What’s more, this mental navigation process has been likened to an animal’s foraging behaviour. Take, for instance, animals searching for food in a patchy environment. Initially, they conduct a broad exploration, identifying areas potentially rich in resources. Subsequently, they shift towards exploiting these areas. As they realise an area has depleted its resources, they once again engage in broad exploration until they discover another fruitful area. Researchers have raised the possibility that people navigate their cognitive spaces in a similar way. When someone experiences psychological discomfort, they typically begin with a wide-ranging enquiry into the potential root of it. Upon defining a problematic area, they delve deeper until they gain a comprehensive understanding. Achieving a solution or finding relief transforms it into a familiar and explored ‘territory’, prompting them to tackle new challenges. Sometimes, this entire process constitutes what is often called a ‘spiritual journey’.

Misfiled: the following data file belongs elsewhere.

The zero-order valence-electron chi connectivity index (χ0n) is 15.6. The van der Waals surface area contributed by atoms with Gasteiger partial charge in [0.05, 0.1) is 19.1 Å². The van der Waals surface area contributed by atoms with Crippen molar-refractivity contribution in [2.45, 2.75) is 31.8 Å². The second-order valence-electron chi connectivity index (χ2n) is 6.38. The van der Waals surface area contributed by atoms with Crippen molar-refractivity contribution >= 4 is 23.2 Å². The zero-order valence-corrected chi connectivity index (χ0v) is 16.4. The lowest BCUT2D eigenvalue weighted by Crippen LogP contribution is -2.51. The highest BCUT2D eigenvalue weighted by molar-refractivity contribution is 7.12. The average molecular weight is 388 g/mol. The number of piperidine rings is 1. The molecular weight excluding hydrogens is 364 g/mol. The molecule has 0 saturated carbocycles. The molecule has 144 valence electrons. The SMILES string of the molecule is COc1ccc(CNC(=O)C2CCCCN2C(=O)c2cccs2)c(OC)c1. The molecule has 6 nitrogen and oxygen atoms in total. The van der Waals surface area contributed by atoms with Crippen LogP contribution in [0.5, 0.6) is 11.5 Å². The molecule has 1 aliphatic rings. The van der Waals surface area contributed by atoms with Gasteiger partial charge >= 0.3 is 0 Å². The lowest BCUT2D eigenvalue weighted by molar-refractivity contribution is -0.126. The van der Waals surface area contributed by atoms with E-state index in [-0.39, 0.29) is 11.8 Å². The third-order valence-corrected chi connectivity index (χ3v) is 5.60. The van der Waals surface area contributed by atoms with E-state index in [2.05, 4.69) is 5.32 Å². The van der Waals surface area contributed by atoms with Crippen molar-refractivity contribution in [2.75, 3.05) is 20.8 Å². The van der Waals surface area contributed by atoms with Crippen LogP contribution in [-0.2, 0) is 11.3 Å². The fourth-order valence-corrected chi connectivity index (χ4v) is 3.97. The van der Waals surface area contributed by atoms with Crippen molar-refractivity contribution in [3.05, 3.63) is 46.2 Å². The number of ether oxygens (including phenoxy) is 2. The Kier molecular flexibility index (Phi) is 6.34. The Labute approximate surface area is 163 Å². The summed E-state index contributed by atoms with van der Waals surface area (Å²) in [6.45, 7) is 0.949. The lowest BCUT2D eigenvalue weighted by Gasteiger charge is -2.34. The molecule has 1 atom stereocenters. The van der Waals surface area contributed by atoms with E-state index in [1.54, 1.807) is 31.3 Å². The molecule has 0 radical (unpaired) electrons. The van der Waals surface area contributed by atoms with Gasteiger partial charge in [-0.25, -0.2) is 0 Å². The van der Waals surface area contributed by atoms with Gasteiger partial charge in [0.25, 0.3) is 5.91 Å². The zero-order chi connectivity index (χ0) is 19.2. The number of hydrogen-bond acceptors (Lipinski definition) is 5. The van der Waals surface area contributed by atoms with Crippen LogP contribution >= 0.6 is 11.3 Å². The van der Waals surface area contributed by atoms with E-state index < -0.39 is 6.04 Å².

Building on these findings, my colleagues and I recently hypothesised that during psychotherapy or, more broadly, during any kind of self-reflection, people engage in mental navigation within their conceptual spaces. Given the neural mechanisms at play, we speculated that mental navigation may empower people to investigate, expand and reshape their internal cognitive landscape, akin to what they do in the external world.
Just as a physical map can be outdated, leading you astray, your conceptual map can exhibit rigid structures or maladaptive routes